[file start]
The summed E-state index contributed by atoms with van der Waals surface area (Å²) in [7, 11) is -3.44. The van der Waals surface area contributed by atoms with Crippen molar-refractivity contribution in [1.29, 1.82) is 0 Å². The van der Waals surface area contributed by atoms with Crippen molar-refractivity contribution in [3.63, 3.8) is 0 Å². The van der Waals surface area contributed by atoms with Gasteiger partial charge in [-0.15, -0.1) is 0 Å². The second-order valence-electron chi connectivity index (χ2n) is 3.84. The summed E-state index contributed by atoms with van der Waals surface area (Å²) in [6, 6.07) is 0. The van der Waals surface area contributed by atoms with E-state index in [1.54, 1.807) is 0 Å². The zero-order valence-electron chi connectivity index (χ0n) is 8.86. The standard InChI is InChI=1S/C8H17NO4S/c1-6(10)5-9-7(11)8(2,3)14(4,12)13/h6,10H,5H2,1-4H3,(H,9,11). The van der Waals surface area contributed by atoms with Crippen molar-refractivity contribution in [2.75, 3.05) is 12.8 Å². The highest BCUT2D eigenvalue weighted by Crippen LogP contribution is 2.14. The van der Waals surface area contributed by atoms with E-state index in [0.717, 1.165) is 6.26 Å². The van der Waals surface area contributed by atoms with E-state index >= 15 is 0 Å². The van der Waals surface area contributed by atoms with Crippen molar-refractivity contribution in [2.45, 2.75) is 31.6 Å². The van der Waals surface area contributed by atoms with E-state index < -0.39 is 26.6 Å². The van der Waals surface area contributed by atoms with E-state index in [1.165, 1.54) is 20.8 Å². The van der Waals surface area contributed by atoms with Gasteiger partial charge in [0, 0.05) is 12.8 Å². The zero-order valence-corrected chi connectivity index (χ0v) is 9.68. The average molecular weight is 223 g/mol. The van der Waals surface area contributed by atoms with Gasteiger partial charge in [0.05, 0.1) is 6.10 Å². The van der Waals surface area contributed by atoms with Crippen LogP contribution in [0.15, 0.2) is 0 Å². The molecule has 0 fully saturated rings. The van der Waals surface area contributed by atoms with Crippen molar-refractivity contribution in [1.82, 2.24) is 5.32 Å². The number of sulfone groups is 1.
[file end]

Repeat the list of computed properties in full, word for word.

The summed E-state index contributed by atoms with van der Waals surface area (Å²) in [7, 11) is -3.44. The van der Waals surface area contributed by atoms with Crippen molar-refractivity contribution in [1.29, 1.82) is 0 Å². The van der Waals surface area contributed by atoms with Crippen molar-refractivity contribution in [3.63, 3.8) is 0 Å². The van der Waals surface area contributed by atoms with Gasteiger partial charge in [-0.15, -0.1) is 0 Å². The second-order valence-electron chi connectivity index (χ2n) is 3.84. The summed E-state index contributed by atoms with van der Waals surface area (Å²) in [6, 6.07) is 0. The van der Waals surface area contributed by atoms with E-state index in [1.54, 1.807) is 0 Å². The zero-order valence-electron chi connectivity index (χ0n) is 8.86. The standard InChI is InChI=1S/C8H17NO4S/c1-6(10)5-9-7(11)8(2,3)14(4,12)13/h6,10H,5H2,1-4H3,(H,9,11). The van der Waals surface area contributed by atoms with Crippen molar-refractivity contribution in [2.75, 3.05) is 12.8 Å². The highest BCUT2D eigenvalue weighted by Crippen LogP contribution is 2.14. The van der Waals surface area contributed by atoms with E-state index in [0.717, 1.165) is 6.26 Å². The van der Waals surface area contributed by atoms with E-state index >= 15 is 0 Å². The van der Waals surface area contributed by atoms with Crippen molar-refractivity contribution in [2.45, 2.75) is 31.6 Å². The van der Waals surface area contributed by atoms with E-state index < -0.39 is 26.6 Å². The van der Waals surface area contributed by atoms with E-state index in [1.165, 1.54) is 20.8 Å². The van der Waals surface area contributed by atoms with Gasteiger partial charge in [0, 0.05) is 12.8 Å². The zero-order valence-corrected chi connectivity index (χ0v) is 9.68. The average molecular weight is 223 g/mol. The van der Waals surface area contributed by atoms with Gasteiger partial charge in [0.05, 0.1) is 6.10 Å². The van der Waals surface area contributed by atoms with Crippen LogP contribution in [0.15, 0.2) is 0 Å². The molecule has 0 fully saturated rings. The van der Waals surface area contributed by atoms with Crippen molar-refractivity contribution in [1.82, 2.24) is 5.32 Å². The number of sulfone groups is 1.